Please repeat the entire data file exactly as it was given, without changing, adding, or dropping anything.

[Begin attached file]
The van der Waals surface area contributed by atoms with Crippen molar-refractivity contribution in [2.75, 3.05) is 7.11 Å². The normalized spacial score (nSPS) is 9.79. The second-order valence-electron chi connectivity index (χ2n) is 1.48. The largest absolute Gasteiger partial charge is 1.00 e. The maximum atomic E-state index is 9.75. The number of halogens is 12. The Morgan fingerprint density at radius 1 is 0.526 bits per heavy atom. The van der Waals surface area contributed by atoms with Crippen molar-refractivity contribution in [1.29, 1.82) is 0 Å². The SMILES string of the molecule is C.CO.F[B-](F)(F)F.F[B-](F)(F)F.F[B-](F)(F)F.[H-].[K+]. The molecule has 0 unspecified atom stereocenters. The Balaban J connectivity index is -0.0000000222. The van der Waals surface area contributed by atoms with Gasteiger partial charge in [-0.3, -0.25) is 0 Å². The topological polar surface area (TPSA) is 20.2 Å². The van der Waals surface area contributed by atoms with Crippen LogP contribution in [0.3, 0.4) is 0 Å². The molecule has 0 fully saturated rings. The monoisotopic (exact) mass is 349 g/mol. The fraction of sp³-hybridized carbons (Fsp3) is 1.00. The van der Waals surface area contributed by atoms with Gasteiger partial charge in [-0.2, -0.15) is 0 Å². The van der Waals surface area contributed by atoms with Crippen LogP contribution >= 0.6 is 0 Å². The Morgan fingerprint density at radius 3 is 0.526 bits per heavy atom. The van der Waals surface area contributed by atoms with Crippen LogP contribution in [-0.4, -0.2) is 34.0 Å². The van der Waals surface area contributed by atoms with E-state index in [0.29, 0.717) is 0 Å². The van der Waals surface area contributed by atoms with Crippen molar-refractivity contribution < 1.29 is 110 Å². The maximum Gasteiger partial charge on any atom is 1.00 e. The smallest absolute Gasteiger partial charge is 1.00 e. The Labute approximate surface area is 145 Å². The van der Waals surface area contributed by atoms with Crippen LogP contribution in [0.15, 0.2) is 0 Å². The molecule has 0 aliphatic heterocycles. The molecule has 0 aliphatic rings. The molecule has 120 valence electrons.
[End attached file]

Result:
The van der Waals surface area contributed by atoms with Crippen molar-refractivity contribution in [2.75, 3.05) is 7.11 Å². The normalized spacial score (nSPS) is 9.79. The second-order valence-electron chi connectivity index (χ2n) is 1.48. The largest absolute Gasteiger partial charge is 1.00 e. The maximum atomic E-state index is 9.75. The number of halogens is 12. The Morgan fingerprint density at radius 1 is 0.526 bits per heavy atom. The van der Waals surface area contributed by atoms with Crippen molar-refractivity contribution in [1.29, 1.82) is 0 Å². The SMILES string of the molecule is C.CO.F[B-](F)(F)F.F[B-](F)(F)F.F[B-](F)(F)F.[H-].[K+]. The molecule has 0 unspecified atom stereocenters. The Balaban J connectivity index is -0.0000000222. The van der Waals surface area contributed by atoms with Gasteiger partial charge in [-0.3, -0.25) is 0 Å². The topological polar surface area (TPSA) is 20.2 Å². The van der Waals surface area contributed by atoms with Crippen LogP contribution in [0.3, 0.4) is 0 Å². The molecule has 0 fully saturated rings. The monoisotopic (exact) mass is 349 g/mol. The fraction of sp³-hybridized carbons (Fsp3) is 1.00. The van der Waals surface area contributed by atoms with Gasteiger partial charge in [-0.2, -0.15) is 0 Å². The van der Waals surface area contributed by atoms with Crippen LogP contribution >= 0.6 is 0 Å². The Morgan fingerprint density at radius 3 is 0.526 bits per heavy atom. The van der Waals surface area contributed by atoms with Crippen LogP contribution in [-0.4, -0.2) is 34.0 Å². The van der Waals surface area contributed by atoms with E-state index in [0.29, 0.717) is 0 Å². The van der Waals surface area contributed by atoms with Crippen molar-refractivity contribution < 1.29 is 110 Å². The maximum Gasteiger partial charge on any atom is 1.00 e. The smallest absolute Gasteiger partial charge is 1.00 e. The Labute approximate surface area is 145 Å². The van der Waals surface area contributed by atoms with Crippen LogP contribution in [0.15, 0.2) is 0 Å². The molecule has 0 aliphatic heterocycles. The molecule has 0 aliphatic rings. The molecule has 120 valence electrons.